We hear what you’re probably thinking - does this mean I can only use a DJ controller for a single software??
Fortunately, no. In short, DJ controllers just transmit MIDI messages, and as such they can be re-mapped to function with the majority of DJ software (you’ll often see chatter in forums of people asking if anyone’s made a mapping for X controller for Y DJ software). If you’re just getting started or aren’t into tweaking and tinkering, it’s probably wise to just get a controller made to function with the DJ software you choose, so you can get to playing right away.
What To Look For When Buying an all-in-one DJ Controller
In the section above, we covered what is probably the most important thing to look for when selecting your DJ controller: what DJ software are you going to be controlling? Aside from that, here are a few other things that should factor into your buying decision:
Budget: Budget is important no matter what gear you’re shopping for, but in the world of DJ controllers you’d be surprised how big the price gap is between a cheap DJ controller, and a top-of-the-line “pro” one. For TRAKTOR, you can get the solid S2 for around $400, or the flagship S8 for well over $1000. The difference is even more drastic between Pioneer controllers. A good Pioneer DJ controller to control Serato can run you $250, up to $2000! The difference is mainly going to be in features, control, and build quality. The less expensive controllers are generally more compact and portable, and as such sacrifice features that you might want to use in the DJ software at the touch of a button or knob (i.e. the more knobs/buttons/sliders, the more things can be mapped to them for you to have at your fingertips). Remember that this is not necessarily a must-have, since during a DJ set there are some features of your DJ software you might not ever care to mess with. Also remember that the bigger and more expensive your controller gets, the less portable it becomes. A reason to splurge, however, might be the improved build quality. High-end controllers have more robust components, and things like bigger jog wheels, more indicators and LEDs, and sturdier knobs and crossfaders could be desirable for the performing DJ, or if you’re into things like scratching.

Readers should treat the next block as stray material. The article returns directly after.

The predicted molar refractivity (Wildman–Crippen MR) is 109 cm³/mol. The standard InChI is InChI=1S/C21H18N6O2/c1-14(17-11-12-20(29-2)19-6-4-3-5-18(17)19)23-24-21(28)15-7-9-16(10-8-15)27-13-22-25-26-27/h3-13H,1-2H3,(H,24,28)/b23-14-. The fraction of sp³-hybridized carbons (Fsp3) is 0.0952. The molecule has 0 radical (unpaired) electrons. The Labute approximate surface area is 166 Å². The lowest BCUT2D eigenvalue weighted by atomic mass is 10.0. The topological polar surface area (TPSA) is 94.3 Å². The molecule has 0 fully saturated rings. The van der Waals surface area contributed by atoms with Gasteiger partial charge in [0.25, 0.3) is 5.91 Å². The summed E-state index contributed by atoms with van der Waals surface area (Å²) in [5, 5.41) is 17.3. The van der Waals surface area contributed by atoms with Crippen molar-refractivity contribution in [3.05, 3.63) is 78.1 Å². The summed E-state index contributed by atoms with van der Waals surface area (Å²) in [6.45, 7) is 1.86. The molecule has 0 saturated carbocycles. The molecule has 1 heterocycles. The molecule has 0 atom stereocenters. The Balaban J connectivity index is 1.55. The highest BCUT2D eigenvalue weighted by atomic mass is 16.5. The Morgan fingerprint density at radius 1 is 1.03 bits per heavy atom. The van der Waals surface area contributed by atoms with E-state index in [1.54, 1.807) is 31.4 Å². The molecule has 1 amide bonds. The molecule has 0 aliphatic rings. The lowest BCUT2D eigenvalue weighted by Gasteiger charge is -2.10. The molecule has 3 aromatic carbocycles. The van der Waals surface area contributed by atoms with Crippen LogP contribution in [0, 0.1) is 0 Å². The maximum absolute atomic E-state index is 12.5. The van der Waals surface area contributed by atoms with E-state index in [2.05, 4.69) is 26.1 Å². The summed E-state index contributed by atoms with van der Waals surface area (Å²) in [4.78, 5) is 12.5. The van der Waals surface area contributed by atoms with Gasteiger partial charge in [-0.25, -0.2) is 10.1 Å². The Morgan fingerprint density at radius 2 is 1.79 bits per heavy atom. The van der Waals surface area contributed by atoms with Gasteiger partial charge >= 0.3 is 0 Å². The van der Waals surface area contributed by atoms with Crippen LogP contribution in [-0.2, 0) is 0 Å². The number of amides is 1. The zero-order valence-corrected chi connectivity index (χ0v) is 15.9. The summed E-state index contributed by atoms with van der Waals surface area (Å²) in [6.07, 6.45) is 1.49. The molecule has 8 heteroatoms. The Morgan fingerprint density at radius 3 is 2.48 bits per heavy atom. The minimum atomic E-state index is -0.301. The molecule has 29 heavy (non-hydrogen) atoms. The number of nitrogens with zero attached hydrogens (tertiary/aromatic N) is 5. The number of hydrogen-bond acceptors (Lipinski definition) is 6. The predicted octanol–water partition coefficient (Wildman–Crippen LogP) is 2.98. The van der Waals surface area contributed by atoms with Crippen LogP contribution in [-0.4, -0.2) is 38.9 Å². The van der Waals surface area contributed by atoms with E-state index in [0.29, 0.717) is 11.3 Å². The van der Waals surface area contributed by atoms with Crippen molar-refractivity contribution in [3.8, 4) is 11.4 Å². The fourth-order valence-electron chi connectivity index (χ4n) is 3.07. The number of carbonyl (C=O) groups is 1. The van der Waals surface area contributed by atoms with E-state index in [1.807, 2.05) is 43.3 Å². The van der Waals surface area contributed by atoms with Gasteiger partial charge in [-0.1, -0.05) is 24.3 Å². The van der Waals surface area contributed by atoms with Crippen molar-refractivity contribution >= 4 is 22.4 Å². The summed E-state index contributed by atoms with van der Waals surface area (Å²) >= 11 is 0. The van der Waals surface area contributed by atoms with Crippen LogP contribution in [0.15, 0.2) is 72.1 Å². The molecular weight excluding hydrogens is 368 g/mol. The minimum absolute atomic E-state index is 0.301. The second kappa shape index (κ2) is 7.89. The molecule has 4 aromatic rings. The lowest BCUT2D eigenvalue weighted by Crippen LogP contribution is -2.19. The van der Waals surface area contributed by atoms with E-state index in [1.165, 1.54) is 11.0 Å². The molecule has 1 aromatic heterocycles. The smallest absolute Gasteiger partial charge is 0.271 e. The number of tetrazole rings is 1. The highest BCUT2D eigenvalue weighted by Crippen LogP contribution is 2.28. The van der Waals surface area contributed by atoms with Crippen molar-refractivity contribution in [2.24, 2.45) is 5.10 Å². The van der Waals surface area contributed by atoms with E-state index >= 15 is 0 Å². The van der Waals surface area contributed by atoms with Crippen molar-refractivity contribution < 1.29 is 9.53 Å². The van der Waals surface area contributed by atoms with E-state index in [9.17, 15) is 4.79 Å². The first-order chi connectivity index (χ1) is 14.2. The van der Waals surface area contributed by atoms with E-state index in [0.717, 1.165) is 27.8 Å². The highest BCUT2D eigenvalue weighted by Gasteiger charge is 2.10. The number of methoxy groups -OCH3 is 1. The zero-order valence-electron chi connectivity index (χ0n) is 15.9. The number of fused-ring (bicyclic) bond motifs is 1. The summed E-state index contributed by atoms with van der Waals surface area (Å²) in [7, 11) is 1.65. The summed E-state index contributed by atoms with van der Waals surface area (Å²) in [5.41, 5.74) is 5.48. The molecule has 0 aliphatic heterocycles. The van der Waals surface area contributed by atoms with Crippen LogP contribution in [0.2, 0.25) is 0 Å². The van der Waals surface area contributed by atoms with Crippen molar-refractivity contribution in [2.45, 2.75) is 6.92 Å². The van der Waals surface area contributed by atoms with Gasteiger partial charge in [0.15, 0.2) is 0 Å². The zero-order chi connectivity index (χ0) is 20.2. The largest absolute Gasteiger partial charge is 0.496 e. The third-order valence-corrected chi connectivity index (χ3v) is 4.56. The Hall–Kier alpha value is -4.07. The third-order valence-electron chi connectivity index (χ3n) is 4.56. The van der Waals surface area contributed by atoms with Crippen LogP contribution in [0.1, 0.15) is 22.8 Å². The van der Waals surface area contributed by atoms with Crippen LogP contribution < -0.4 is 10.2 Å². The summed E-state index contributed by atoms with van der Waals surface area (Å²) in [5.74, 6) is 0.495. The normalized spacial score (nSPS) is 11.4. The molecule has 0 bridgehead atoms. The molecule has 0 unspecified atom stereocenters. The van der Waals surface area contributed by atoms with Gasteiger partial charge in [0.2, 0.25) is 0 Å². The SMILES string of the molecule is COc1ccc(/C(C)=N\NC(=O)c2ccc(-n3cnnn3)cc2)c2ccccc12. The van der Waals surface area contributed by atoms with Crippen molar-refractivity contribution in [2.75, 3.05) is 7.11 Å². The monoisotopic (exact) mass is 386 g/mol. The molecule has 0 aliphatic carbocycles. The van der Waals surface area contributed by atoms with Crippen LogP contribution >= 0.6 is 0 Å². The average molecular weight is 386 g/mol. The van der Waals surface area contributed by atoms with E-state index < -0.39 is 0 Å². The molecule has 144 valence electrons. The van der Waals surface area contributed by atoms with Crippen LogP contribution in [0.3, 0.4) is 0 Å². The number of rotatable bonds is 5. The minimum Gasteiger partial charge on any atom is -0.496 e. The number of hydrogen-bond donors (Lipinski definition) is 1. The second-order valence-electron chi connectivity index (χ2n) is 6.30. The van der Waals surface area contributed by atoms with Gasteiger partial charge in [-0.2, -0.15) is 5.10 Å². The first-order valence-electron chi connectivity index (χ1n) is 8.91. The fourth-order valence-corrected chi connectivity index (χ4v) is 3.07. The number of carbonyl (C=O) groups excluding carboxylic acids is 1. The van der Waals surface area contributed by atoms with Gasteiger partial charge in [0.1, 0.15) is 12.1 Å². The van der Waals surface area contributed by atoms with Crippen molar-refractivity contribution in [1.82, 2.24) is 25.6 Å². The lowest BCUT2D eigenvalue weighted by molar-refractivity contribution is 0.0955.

Portability: Quite simply, how portable do you need your DJ controller to be? Do you bring your own equipment everywhere, or do you just need something as a backup in case the club’s setup is not adequate? Are you just practicing at home? Need the controller to fit in your backpack? Smaller and more portable controllers are going to be less expensive, but also have fewer features.
Mappings for Other Software: This stems from the DJ software thing - let’s say you want to DJ using Serato software, and because of that you get a Pioneer DDJ-SR controller. If you decide you don’t like Serato and switch to TRAKTOR, have people made mappings for it that you can download and use?
How Did We Make This List?
Narrowing down our choices to just 5 DJ controllers was more difficult than we had anticipated. For starters, there are a lot of DJ controllers out there. Also, the word “best” is so subjective, as it’s nearly impossible to do an apples to apples comparison between all controllers. So here’s how we went about it: We scoured the web for forums and discussions where people were asking what all-in-one DJ controller they should buy. We then looked at other best DJ controller lists to look at what was being recommended, and cross-checked all the sources against each other. This gave us a good idea for the 10 or so controllers that are being recommended the most often, granted they are all different price ranges and work with different DJ software. We then researched them all in depth, and tried them out for ourselves. In the end, we decided to keep all our recommendations under $600, which we believe is ample enough budget to get a fantastic DJ controller. We are recommending two controllers compatible with TRAKTOR, and three DJ controllers compatible with Serato (they of course are re-mappable to work with other DJ software).
The 5 Best DJ Controllers
Without further ado, let’s jump into the list and talk about the 5 best all-in-one DJ controllers under $600. We cover the two TRAKTOR ones first, then the three Serato controllers.